Jockeying amid US-China trade tensions, Mexico eyes Asian investors

As the coronavirus pandemic continues and United States-China trade relations stall, Mexico has been busy luring Asian investors.

Mexico is the host nation for the upcoming annual meeting of countries in the Comprehensive and Progressive Agreement for the Trans-Pacific Partnership (CPTPP) trade pact. 

The meeting on Wednesday will include trade ministers and high-level officials from the 11 member countries of CPTPP: Mexico, Canada, Australia, Brunei, Chile, Japan, Malaysia, New Zealand, Peru, Singapore and Vietnam. 

The summit gives Mexican officials the opportunity to approach Asian countries — such as Japan — about investing in Mexico, said Graciela Márquez, Mexico’s economy minister. 

“Japan is a reliable partner; it is a partner that we have had for a long time in Mexico, and I believe that it can offer us great export and investment opportunities,” Márquez said during a press conference on Friday. “Japanese investors are long-term investors, as we call them: Once they invest in a country, they stay in that country for a long time then.”

The CPTPP is a free trade agreement that aims to reduce tariffs and trade barriers among its 11 member countries, a trade bloc connecting 500 million people and economies with a combined GDP of more than $10 trillion.

The CPTPP was formed in March 2018 after President Donald Trump pulled the U.S. out of the Trans-Pacific Partnership (TPP) in January 2017. 

Other topics expected to be discussed at the CPTPP meeting are Japan’s push to expand the trade pact to include Thailand, Taiwan, Indonesia and the Philippines.

In July, Márquez told Reuters that she has been speaking with Asian companies, particularly steelmakers, about investing and locating operations in Mexico. She pointed out that the new United States-Mexico-Canada-Agreement (USMCA) makes Mexico a favorable location for supply chains.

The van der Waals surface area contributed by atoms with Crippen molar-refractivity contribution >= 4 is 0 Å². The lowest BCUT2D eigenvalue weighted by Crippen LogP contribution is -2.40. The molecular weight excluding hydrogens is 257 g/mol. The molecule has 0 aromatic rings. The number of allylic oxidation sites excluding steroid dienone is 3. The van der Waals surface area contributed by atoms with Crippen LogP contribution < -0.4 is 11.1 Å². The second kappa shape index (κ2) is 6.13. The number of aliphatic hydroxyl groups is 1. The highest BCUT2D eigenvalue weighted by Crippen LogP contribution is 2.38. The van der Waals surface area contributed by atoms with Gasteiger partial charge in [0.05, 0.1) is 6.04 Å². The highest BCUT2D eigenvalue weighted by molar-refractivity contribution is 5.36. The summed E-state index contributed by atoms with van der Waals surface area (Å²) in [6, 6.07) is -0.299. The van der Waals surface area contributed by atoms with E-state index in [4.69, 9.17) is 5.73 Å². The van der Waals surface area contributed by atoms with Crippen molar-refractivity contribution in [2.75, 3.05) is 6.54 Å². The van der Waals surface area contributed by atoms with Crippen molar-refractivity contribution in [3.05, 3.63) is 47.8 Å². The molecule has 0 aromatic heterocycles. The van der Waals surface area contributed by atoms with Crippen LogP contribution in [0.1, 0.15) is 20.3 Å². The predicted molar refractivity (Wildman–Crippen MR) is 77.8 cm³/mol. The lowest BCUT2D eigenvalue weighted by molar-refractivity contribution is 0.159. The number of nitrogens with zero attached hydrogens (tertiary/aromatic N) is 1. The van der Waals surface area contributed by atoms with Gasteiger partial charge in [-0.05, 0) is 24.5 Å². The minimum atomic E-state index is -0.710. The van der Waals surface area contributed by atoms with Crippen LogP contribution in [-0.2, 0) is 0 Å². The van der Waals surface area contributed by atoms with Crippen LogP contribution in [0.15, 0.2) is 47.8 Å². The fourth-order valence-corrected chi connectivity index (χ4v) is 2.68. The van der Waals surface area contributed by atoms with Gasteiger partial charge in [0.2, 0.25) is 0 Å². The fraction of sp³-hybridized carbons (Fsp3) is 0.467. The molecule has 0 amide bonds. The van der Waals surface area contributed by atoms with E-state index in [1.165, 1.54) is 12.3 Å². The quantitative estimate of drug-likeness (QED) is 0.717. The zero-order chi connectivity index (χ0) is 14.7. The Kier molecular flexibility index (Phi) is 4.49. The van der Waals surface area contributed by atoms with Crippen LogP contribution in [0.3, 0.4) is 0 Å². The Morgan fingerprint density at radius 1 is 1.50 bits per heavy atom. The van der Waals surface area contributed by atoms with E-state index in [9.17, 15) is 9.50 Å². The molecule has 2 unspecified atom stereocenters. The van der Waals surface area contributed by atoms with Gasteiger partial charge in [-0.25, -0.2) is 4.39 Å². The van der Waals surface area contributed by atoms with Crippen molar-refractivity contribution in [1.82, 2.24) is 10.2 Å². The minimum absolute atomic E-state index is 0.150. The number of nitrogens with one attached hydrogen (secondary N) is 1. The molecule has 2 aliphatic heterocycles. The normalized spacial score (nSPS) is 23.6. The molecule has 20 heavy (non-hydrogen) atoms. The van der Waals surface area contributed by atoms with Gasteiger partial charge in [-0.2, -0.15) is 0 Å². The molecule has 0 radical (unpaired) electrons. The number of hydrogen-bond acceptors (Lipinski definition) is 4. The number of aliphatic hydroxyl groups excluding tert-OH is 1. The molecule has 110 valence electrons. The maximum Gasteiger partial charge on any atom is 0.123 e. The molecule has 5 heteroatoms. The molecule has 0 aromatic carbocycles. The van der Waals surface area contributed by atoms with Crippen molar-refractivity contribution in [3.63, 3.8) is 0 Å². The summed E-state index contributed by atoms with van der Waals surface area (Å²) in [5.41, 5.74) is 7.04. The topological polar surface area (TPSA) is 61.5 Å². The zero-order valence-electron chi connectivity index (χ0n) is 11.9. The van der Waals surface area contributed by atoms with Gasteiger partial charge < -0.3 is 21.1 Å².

“We want to show these companies the opportunities that open up with this increase in regional content requirements,” Márquez said.

Márquez also said the Mexican government wants to speak with Apple and other U.S. firms about relocating their supply chains to Mexico.

Even before the USMCA was implemented on July 1, Mexico announced three Chinese companies, including Holley Technology, Kuka Home and Sunon, investing a combined $160 million in new three facilities in the Mexican state of Nuevo Leon, creating 1,850 jobs. 

Kuka Home and Sunon manufacture sofas and office furniture for export to the U.S. Holley Technology develops, manufactures, and distributes energy meters. Shacman Trucks, a Chinese medium- and heavy duty-truck maker, also recently announced it plans to build a new manufacturing plant in Mexico. 

It is “a smart move to throw that out there,” one trade analyst said of Márquez’s push to lure more foreign investors.

“With the continuing decrease and deterioration in the U.S.-Sino relations in general, especially on trade, coupled with 24 months of constant U.S. tariff action countermeasures from China, I’m not surprised once finally inking USMCA that someone like a Mexican official would come out and say, ‘Hey, you know what, we’re a pretty solid Plan B here for you,” said Ashley Craig, an attorney and co-chairman of Venable LLP’s international trade group in Washington.

Craig said some caveats for Asian countries offshoring in Mexico could be that there are still some parts of the USMCA that need clarification, but more industry supply chains moving to Mexico could be an attractive option.

“It’s not limited to any particular sector as well: those industries that have built up supply chain sourcing operations over the past, arguably 20 years that are predicated on a China platform. Theoretically, everything’s in play,” Craig said.

Click for more FreightWaves articles by Noi Mahoney.

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